Lydia (@InhabitTheBeauty) recently posted..Weigh In – 9/20/2011

    • Hi Lydia- congrats on doing the C25K program. I never did it but it sounds like it’s a really solid program for starting out. Don’t let other people discourage you. I’m glad you are getting support from blogs and Twitter. The running community online is SO nice and supportive!

  5. Great post! I definitely needed this inspirational boost and it’s much appreciated.

  6. This is great timing for me for this post.. I got back less than an hour ago from my longest training run of the season.. 4 hours.. and it could of been a lot better. I hurt!

    I also knew right away when I was really injured because I couldn’t even step down on my foot without breaking a few tears.

    I think that running is about 70% mental. I also use a lot of tricks on my left brain to keep me moving forward. Breaking up a run into shorter sections helps too.. like you said, “Run to that light post.” And it also helps to not feel down when I have to take a walking break.. I”m not superwoman.
    Eleah recently posted..Garmin Forerunner 305

    • A 4 hour runner?! Holy moly! How many miles did you do?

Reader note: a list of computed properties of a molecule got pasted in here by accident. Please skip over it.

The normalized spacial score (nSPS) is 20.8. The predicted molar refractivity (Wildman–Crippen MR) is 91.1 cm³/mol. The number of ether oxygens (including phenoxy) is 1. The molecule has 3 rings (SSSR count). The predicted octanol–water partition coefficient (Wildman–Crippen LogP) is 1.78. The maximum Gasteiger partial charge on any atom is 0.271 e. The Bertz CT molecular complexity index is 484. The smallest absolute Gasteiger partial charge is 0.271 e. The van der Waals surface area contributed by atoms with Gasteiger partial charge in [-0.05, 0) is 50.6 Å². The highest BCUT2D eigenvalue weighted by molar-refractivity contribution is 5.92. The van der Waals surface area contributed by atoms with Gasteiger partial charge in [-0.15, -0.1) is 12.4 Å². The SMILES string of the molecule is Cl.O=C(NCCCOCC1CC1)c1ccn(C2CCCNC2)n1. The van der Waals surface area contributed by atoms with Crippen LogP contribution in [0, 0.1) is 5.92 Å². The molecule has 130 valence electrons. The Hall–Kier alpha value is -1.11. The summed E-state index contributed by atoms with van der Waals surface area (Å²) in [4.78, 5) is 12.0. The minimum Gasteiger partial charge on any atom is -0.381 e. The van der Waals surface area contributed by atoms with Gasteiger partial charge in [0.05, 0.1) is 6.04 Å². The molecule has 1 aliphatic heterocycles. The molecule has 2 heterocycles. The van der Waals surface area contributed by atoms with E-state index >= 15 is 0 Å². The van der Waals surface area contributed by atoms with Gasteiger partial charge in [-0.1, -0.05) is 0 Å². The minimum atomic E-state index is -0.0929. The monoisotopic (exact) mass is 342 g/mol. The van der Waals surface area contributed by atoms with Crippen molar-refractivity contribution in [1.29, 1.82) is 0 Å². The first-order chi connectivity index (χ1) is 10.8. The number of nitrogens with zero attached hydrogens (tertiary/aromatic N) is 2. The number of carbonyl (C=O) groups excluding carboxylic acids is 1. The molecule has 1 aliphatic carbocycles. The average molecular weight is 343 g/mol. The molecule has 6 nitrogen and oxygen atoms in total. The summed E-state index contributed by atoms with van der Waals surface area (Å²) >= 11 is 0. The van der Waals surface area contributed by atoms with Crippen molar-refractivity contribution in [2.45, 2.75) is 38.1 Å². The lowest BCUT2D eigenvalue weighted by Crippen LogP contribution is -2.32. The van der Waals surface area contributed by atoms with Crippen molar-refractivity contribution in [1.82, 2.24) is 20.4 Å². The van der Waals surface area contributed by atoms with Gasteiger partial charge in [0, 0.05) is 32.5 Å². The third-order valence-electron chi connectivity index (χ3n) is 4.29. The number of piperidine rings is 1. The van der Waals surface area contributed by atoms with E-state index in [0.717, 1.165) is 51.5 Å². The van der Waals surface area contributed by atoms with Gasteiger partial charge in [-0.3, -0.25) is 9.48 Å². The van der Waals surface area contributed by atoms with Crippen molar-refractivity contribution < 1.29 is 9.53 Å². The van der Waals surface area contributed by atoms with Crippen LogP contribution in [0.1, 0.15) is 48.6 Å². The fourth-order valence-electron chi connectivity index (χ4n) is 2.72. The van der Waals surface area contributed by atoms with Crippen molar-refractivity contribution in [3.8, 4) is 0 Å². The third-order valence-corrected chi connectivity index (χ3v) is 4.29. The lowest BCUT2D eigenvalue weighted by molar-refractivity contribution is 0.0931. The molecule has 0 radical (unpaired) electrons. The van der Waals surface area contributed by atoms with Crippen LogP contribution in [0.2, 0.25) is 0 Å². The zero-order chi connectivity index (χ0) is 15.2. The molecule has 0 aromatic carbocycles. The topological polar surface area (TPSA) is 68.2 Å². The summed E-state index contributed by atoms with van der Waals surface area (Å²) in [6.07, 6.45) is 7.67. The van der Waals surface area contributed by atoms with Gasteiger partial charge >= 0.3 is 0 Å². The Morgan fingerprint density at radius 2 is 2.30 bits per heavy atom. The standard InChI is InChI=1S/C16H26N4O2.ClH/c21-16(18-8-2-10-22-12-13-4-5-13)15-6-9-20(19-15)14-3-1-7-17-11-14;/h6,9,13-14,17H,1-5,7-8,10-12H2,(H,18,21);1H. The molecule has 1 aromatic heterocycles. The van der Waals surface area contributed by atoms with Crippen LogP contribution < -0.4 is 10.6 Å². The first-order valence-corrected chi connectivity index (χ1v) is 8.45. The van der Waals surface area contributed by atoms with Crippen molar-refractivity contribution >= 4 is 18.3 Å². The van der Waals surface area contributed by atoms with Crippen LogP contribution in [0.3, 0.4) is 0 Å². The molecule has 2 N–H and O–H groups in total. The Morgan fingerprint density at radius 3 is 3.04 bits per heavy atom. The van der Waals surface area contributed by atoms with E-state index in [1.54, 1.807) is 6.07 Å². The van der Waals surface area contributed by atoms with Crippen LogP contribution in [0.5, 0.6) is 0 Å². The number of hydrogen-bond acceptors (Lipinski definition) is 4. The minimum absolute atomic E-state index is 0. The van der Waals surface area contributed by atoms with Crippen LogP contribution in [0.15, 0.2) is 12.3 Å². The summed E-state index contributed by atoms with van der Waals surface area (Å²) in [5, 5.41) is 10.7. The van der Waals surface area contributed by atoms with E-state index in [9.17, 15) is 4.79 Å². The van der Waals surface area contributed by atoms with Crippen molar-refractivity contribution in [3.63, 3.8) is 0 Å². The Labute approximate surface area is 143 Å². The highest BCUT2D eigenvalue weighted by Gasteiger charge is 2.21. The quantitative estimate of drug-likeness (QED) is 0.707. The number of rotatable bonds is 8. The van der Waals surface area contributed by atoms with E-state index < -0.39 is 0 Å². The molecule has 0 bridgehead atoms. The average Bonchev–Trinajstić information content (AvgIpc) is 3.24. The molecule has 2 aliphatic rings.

When I got injured last year I knew right away too. It’s a DIFFERENT kind of pain. There’s no tricking your brain into thinking it’s not an injury.

  7. I am officially done with running. I just could never get back what I used to have before I herniated my disk, although I have tried. I don’t like running enough to keep trying to bring it back. Once I start crying over running, that has to be it. It isn’t the same as before when running had it’s hard moments. Now it just doesn’t feel right.
    Lori recently posted..What’s Blooming Today!

    • That’s too bad. I can relate. I felt that way when I was trying to rehab this year. Lots of tears.

      I think it’s ok that you’re officially done. You don’t have the passion for it? You have passion for biking! That’s great.

  8. OMG Lisa, what a post! As I lay here injured and unable to run, I miss running. I agree—it doesn’t matter what you’re training for (if anything)…how fast you are (6 minute mile? 14 minute mile?) All that matter is running, breaking through your physical and mental barriers.